Are We Sacrificing Humanity for Connectivity?


A few years ago I was boarding a flight from Colombo to London, returning back to Ottawa after a business trip. The flight was taking off at an ungodly hour and I was in no mood to be chatty with anyone prior to take-off, so I did what anyone would do and decided to check my phone. I was in fact sending off some last minute goodbye texts to friends and colleagues. I didn’t even realize I was seated and being served a welcome drink until the flight attendant said ” staying connected ’til the very last second Ms. Perera?” In my attempt to “connect” with my friends I had completely shut out the world around me and disconnected with my surroundings.

With the influx of new technology aimed at making the corporate world more accessible to citizens everywhere all the time, we seem to spend a lot of time trying to “stay connected”. These days everyone’s got a blackberry, iphone, or another variety of smart phone that “connects” them to everyone else. But just how well do we know the people that we email, tweet, text, or add on Facebook?

In the corporate world we use social networking tools and social media to grow our networks and promote our businesses. Most professionals prefer to connect on LinkedIn but just how many of the contacts on LinkedIn have they actually met? Do they even know 50% of the people on their friend or contact list? I must admit I am guilty of this – I don’t personally know everyone on my social media profiles and I haven’t met all my contacts on LinkedIn in person.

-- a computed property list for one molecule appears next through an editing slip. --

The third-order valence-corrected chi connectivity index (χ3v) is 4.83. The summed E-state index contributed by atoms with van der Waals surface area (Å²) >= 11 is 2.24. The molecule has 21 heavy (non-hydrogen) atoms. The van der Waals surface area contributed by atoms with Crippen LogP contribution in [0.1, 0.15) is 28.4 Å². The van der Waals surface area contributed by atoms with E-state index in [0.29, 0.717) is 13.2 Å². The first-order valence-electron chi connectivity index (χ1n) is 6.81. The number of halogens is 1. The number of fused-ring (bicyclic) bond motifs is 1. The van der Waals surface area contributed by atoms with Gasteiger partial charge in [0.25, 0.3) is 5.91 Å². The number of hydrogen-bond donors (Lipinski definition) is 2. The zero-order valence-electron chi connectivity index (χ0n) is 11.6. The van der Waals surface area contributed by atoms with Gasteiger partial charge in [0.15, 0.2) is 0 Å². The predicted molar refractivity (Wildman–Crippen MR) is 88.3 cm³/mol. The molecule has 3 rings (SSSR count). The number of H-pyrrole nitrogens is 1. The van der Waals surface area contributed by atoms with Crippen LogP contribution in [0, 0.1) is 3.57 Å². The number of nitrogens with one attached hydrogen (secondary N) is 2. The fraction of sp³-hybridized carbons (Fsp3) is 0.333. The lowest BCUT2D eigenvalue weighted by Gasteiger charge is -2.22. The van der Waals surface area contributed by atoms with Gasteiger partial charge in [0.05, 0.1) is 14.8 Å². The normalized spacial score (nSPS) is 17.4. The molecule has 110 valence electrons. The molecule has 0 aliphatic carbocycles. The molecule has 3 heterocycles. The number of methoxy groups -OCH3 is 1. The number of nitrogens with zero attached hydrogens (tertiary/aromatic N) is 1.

We all seem to find it much easier to email a colleague about a report that’s due or finalize plans with friends over Whatsapp than to actually pick up the phone and call them. In person interaction seems to be at an all time low as new developments in technology are slowly making in person meetings a thing of the past. All this technology may not be a good thing for our own social nuances as we don’t see people face to face or interact with them in person, leaving us without the need to express emotions and exchange niceties. Sure we can write someone a nice a message or email but wouldn’t it be much more effective in person? Or even a hand-written note as opposed to a typed text? However with all the typing, texting and emailing I hate to think what everyone’s penmanship would look like, I know mine has certainly seen better days.

The constant need to “stay connected” can also remove us from the real world, as you can see from my experience. The truth is connections can be made online, but they are strengthened in person, through human interaction. After all isn’t that the point of networking events? Even though smart phones and laptops are invaluable assets to self-promotion and growing a business they do not trump one-on-one human interaction. The reality is we need to be able to see and speak to someone in person in order to trust them, gain their trust and buy or sell products. This concept might seem a bit archaic in a world of conference calls, virtual assistants and online shopping, but I think it’s time to get back to some real face-time – actually meeting someone face to face and having a conversation, before we lose our humanity.

Praveeni Perera is the CEO and co-founder of Professional Edge Consulting a corporate training company based in Ottawa offering training and coaching services to clients around the world.  She can be reached via WebsiteTwitterFacebook or her Blog.

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